What Is Creatine? Does It Actually Make You Stronger? – Supplements 101

Welcome to another installment of supplements 101, a series where I try to break down the complicated science of supplements and make it easy for you to understand!

This week we’re covering creatine.

What is creatine?

Creatine is an acid, typically found in the muscles and in the brain. It is used primarily in the process of helping your muscles produce energy during high strain, such as when lifting heavy weights or doing some other form high-intensity training. How does it do this? When you body’s energy source (ATP) is used up, it gets converted to another substance, ADP, and can no longer be used to boost your energy. Creatine works by taking ADP and converting it back to ATP so that it can be used again! This helps maintain your body’s level of energy-producing molecules.

Creatine is not essential to consume as a supplement, as it is already produced naturally by the body. Our liver, kidneys, and pancreas all produce it.

Plus, you can actually get a good amount of creatine through your normal diet if you regularly consume foods that come from animal sources (e.g. meat, dairy). On average, people who consume this type of food will consume about 1 gram of creatine per day. However, if you consume a primarily plant-based, vegetarian/vegan diet, you are unlikely to be getting adequate quantities of creatine from your food.

Why might you consider supplementing?

There are three main reasons why you might consider taking supplemental creatine:

  1. You eat no or very few animal products, so your levels of creatine are lower than the average person, and you want to replace what you’re missing so that you aren’t limited in your fitness goals.
  2. You have naturally low creatine for some other reason, such as the balance of hormones in your body or the fact that you are aging, which is associated with reduced creatine stores.
  3. You eat enough creatine-containing foods, but would like to add some in addition so that you can attempt to improve athletic performance.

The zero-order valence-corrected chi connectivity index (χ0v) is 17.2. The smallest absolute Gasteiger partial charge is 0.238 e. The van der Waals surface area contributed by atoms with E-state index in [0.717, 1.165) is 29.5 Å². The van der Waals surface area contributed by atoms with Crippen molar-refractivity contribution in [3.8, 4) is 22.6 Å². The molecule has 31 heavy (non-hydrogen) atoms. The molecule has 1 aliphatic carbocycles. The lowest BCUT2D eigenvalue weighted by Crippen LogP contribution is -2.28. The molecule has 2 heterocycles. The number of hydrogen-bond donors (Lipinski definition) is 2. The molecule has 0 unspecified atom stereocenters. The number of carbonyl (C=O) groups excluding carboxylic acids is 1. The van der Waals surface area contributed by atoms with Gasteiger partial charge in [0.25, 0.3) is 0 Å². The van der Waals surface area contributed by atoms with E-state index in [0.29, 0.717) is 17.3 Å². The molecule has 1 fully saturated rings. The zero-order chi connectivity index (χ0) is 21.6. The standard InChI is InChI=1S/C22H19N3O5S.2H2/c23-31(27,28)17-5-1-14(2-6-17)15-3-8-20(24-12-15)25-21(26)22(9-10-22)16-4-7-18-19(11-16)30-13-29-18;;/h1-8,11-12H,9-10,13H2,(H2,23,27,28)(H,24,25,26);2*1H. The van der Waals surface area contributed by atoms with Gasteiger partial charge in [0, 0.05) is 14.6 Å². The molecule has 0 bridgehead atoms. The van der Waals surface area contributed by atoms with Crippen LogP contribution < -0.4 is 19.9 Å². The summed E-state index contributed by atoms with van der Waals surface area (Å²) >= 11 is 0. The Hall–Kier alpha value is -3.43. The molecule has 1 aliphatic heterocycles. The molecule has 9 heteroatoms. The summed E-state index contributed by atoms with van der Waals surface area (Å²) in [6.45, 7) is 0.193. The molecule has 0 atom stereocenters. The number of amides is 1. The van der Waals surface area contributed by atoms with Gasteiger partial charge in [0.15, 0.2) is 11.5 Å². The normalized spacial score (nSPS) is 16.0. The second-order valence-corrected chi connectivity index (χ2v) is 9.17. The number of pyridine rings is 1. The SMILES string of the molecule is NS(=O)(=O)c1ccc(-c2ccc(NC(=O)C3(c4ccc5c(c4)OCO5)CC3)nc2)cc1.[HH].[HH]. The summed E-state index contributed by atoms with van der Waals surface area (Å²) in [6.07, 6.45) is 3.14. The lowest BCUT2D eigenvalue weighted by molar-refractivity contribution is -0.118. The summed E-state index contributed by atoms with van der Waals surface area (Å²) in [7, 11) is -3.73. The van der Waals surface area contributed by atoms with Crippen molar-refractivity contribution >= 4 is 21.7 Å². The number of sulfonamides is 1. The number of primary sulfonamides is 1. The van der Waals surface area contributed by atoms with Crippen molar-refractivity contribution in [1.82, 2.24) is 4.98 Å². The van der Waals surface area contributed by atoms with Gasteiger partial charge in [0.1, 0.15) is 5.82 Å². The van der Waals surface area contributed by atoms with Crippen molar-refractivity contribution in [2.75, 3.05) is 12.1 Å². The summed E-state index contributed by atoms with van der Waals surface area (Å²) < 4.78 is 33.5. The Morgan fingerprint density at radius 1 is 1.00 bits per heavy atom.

What are the potential benefits?

Proponents of creatine have claimed that it has a variety of potential benefits for fitness, including::

  • Increased energy during high intensity exercise
  • Increased potential volume during a workout (you can sustain your exercises for longer without getting weak), which is key for long-term muscle growth
  • Improved muscle repair, which can help with growth
  • Creatine draws water to your muscles, which can help them appear bigger and potentially grow faster
  • Reduces muscle breakdown

Creatine has also been said to have some positive effects on mental health and brain function:

  • Improved memory
  • Reduced mental fatigue
  • Improved reaction time
  • Reduced brain fog

Does it really work?

There have been many claimed benefits to creatine supplementation, but how many are actually backed by science? Does creatine really help improve muscle growth and brain function?

Unlike a lot of other supplements, the answer is actually yes! Creatine has been studied for decades, and there is a great deal of scientific literature that has been published on its positive effects.

Let’s look at some highlights from a few studies:

  • A 2008 study over 8 weeks of heavy resistance training found that individuals who supplemented with creatine had significantly greater increases in body mass compared to those who did not supplement (2.2 vs 0.6 kilograms)
  • A 2010 study found that individuals who had supplemented with creatine had decreased markers of muscle damage after a high intensity Iron Man competition (however, note this was a very small sample size). Another study found similar effects of decreased muscle damage, this time when looking at a high intensity weightlifting set.
  • Studies on older adults (in their 50s through 70s) found that creatine supplementation led to increased lean muscle mass, chest press, and leg press strength after resistance training.
  • A 2018 paper found that “short term memory and intelligence/reasoning may be improved by creatine administration.”
  • A 2021 paper summarized many of the positive mental effects of creatine, some of which are listed as follows:
    • In sleep deprived rugby players, creatine supplementation helped with passing accuracy
    • In healthy young adults, creatine use improved performance on a test of recalling numbers backward
    • A test of healthy, young, sleep deprived men and women found that creatine supplementation helped with movement, reaction time, balance, and mood.

What about side effects?

Creatine is generally considered quite safe. However, there are some potential side effects you should be made aware of.

  • Weight gain–though this often seems to come through lean muscle growth
  • Worsening of kidney dysfunction in those that already have kidney disorders. Those who have healthy kidneys do not seem affected. You should probably not take creatine if you have kidney issues (though of course, consult with a medical professional)
  • Creatine can raise levels of creatinine in your body, which is one sign used to diagnose kidney dysfunction. This may make your doctor–or you–think that you have kidney problems even if you don’t!

What about pregnancy? Many supplements are deemed dangerous to pregnant women.

Creatine is a very interesting case in this respect. There is actually some evidence that creatine consumption could help with pregnancy in a few different ways:

  • Increasing the survival likelihood of pre-term babies